Beverly Willis Architecture Foundation names Tizziana Baldenebro as its executive director

Still coming off of the high of curating the U.S. Pavilion at the 18th Venice Architecture Biennale, Tizziana Baldenebro now has another momentous career move to celebrate: executive director of the Beverly Willis Architecture Foundation (BWAF). Baldenebro’s work and background have long intersected and aligned with the mission of the foundation. For Baldenebro the appointment was also a personal one: Her mother was Willis’s caregiver.

“After I got the U.S. pavilion my mother was like, ‘Oh, the woman I’m working for wants to know more about you.’ And I’m like, ‘Who is the woman you’re working for?’ And it turned out to be Beverly,” Baldenebro told AN.

BWAF advocates for and supports women working in architecture through programming and media projects, such as its podcast New Angle: Voice. It has recently made headlines with the passing of its trailblazing founder Beverly Willis, the announcement of executive director’s Cynthia Phifer Kracauer’s departure, and a new office in the heart of Hudson Yards.

After receiving a Master’s in architecture from the Art Institute of Chicago, Baldenebro came to the conclusion practicing as an architect wasn’t for her. “But I loved the thinking and the framing around architectural design. That really excited me,” she recalled. Her past work mostly as a curator has always aligned with the missions of the foundation.

“Throughout my career I have been a champion of making, bringing to light these unseen underacknowledged histories and narratives,” Baldenebro said. “And so this is just an exciting opportunity to continue doing that work.”

Baldenebro has held a number of curatorial positions at museums and nonprofits like the Art Institute’s Department of Architecture and Design, the Museum of Contemporary Art Detroit, Red Bull Arts Detroit, and arts nonprofit SPACES in Cleveland. She has also served on the board of FRONT International and is an editor-at-large for Columbia GSAAP’s The Avery Review. The U.S. Pavilion commission was an opportunity to reorient her career toward the intersection of art and architecture, something that has piqued her interest.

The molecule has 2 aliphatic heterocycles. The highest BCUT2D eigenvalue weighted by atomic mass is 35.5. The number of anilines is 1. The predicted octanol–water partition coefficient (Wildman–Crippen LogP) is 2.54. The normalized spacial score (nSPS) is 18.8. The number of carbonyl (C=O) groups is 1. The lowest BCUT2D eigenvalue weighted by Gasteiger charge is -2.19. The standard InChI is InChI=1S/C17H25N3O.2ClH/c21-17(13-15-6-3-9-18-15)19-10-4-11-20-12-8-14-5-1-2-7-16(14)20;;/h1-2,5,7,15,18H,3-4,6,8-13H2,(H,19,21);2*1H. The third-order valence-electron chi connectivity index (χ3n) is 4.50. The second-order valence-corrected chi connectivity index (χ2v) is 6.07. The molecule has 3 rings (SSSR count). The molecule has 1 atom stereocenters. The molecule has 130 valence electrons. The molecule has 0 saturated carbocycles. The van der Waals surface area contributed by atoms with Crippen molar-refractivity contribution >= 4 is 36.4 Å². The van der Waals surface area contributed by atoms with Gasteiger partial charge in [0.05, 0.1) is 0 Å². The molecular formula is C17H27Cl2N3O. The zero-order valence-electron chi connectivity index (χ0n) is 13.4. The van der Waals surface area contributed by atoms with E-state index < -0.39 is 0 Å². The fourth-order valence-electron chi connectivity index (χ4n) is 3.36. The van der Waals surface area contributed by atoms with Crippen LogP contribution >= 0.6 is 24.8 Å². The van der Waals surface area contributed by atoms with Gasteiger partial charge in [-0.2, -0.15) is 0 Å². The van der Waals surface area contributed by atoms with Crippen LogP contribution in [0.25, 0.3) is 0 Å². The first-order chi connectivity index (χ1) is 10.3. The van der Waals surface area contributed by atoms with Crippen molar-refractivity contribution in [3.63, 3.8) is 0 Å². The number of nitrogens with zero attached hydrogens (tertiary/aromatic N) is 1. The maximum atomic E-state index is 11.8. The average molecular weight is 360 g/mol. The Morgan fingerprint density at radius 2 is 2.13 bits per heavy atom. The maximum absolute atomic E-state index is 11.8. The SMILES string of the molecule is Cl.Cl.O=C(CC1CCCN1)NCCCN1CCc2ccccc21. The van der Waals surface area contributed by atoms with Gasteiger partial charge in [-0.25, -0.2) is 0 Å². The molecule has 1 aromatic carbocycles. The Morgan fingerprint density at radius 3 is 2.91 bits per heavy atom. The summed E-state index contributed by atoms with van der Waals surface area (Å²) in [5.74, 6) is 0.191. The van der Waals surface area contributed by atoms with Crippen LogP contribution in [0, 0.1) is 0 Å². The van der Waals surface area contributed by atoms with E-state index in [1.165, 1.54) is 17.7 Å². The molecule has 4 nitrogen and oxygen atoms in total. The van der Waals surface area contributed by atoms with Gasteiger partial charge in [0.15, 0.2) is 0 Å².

“There was a moment where I felt like I was just moving further and further into the art world,” Baldenebro said. “I wanted to think about how to go back to that intersection between art and architecture, which is when [SPACES] applied for the U.S. pavilion. Receiving that and resteeping my own thought processes into architectural narratives architectural frameworks was really exciting.”

Currently Baldenebro has assumed her new role while wrapping up projects with SPACES. She is looking forward to an upcoming meeting with the foundation’s board to hear more on the organization’s history and ideate its future and growth. The team is small and recently moved to a new SHoP-designed office space in Hudson Yards.

“One of the big things that we’re excited for is thinking about what this new space might be,” Baldenebro said. “There’s a lot of development happening around us and thinking, what does it mean to build ourselves as an incubator space or to make space for emerging leaders?”

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